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The possession and handling of chemicals, especially explosives, can be extremely hazardous to an untrained or ignorant individual. The preparation of any explosive or chemical substance requires a good deal of planning and forethought to be successful.|
To begin with, you should have a dedicated area to set up your lab that has a sizable work area, easy access to chemicals and apparatus, seclusion from prying eyes, a minimum of flammable materials, and good ventilation. A garage or basement is better than a kitchen to keep contamination to a minimum, a shed or other separate building is ideal should a disaster occur.
It is advisable to never work alone in the lab if you can. Also get some basic protective equipment such as gloves, aprons, goggles, and a respirator. It is best to have these things and wear them all the time because they can prevent a potentially harmful incident. Get some kind of fire extinguisher, big or little, its always best to get the kind that made for chemicals. A resourceful person may find that of all things fire extinguishers are found in public buildings just sitting on the walls waiting to be put to good use. Keep a garden hose at the ready as well as a bucket of water for emergency dilatation's or to douse yourself if (when) you catch fire, an extinguisher can be harmful to a person if sprayed onto them.
Now chemical waste. I would suggest dumping chemical waste as far away from your property as possible. Dump it down a sewer, dump it on somebody's lawn, or just dump it near some industry and call the environmentalists to harass that company for spewing toxins, chances are that the environmentalists will already be there dumping toxins so they have something to complain about. Pay for professional disposal if you wish, but I believe environmental destruction is overrated. Dump it down the drain.
Adapted from Safety In Academic Chemistry Laboratories, prepared by the American Chemical Society Committee on Chemical Safety, 1990.
General: Never work in the laboratory alone. Perform no unauthorized experiments (A note if I may, its a good thing its your lab...) Do not use mouth suction to fill pipettes. Confine long hair and loose clothes while working in the laboratory. Wear shoes. Learn the location of and correct use of the nearest fire extinguisher. Learn the location of the safety shower and first aid kit and be prepared to give help to others (keep some means of running water ready and get some kind of first aid kit because minor accidents do happen, but they are usually more of a nusance than actually life threatning).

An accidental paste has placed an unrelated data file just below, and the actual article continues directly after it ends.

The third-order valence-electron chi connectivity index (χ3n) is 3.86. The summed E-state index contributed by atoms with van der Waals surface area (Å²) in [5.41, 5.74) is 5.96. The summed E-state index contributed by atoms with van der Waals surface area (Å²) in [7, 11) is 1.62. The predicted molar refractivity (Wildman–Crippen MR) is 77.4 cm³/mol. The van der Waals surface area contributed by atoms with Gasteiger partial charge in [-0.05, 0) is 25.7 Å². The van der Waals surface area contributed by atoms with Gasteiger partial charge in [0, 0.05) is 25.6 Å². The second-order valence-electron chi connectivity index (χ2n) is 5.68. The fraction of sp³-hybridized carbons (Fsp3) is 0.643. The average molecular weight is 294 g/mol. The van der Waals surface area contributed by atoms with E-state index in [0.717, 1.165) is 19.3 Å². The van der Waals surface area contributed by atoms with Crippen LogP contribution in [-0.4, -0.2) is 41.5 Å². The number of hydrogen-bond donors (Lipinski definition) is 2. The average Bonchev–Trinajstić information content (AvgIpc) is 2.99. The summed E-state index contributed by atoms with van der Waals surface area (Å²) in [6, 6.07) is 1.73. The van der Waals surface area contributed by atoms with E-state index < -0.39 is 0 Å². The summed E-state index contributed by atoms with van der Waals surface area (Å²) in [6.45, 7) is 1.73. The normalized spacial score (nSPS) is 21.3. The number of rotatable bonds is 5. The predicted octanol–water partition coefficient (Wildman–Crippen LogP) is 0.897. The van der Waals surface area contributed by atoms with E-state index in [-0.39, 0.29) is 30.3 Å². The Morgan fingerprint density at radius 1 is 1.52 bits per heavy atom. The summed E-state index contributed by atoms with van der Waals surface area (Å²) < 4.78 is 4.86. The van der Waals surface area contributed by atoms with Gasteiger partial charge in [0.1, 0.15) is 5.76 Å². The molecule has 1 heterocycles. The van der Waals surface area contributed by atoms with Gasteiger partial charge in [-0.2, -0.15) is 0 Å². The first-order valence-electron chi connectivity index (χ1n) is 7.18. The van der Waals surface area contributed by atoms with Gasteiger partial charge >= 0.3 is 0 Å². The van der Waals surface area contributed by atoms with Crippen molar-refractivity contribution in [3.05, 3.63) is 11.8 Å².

Safety Glasses: Safety glasses should be worn at all times while in the laboratory, whether you actively engage in experimental work or not. Contact lenses should never be worn in the laboratory because they cannot be removed rapidly enough if reagents accidentally splash in the eye (I have seen it happen, chemical vapors tend to dissolve in the tears behind the lens and will not be flushed away, or a splash will trap chemicals behind and insure that it stays in direct contact with the cornea, ouch).
Fire: Avoid unnecessary flames. Check the area near you for volatile solvents before lighting a burner. Check the area near you for flames if you are about to begin working with a volatile solvent. Be particularly careful of the volatile solvents diethyl ether, petroleum ether (ligroine), benzene, methanol, ethanol, and acetone.
Chemicals: Handle every chemical with care. Avoid contact with the skin and clothing. Wipe up spills immediately, especially near the balances and regent shelf. Replace caps on bottles as soon as possible. Do not use an organic solvent to wash a chemical from the skin as this may actually increase the rate of absorption of the chemical through the skin. Avoid inhalation of organic vapors, particularly aromatic solvents and chlorinated solvents. Use care in smelling chemicals and do not taste them unless instructed to do so. Drinking, eating, or smoking in the laboratory is forbidden.
Disposal of Chemicals: Dispose of chemicals as directed in each experiment. In general, small quantities of water-soluble substances can be flushed down the drain with a large quantity of water. Water-insoluble solids and liquids should be placed in the waste container provided. Chromium ion in the +6 oxidation state (orange) should be reduced to the +3 state (green) with a mild reducing agent such as bisulfate before disposal.
Caution: It has been determined that several chemicals that are widely used in the organic laboratory (e.g., benzene and chloroform) cause cancer in test animals when administered in large doses (the good stuff always does this damnit). Where possible the use of these chemicals is avoided. In the few cases where suspected carcinogens are used, the precautions noted should be followed carefully. A case in point is chromium in the +6 oxidation state. The dust of solid Cr+6 salts is carcinogenic. The hazards have been pointed out and safe handling procedures are given.
Beware, this safety section is by no means completed yet. This is only a little of what I want to put here!
Try this link for more safety information.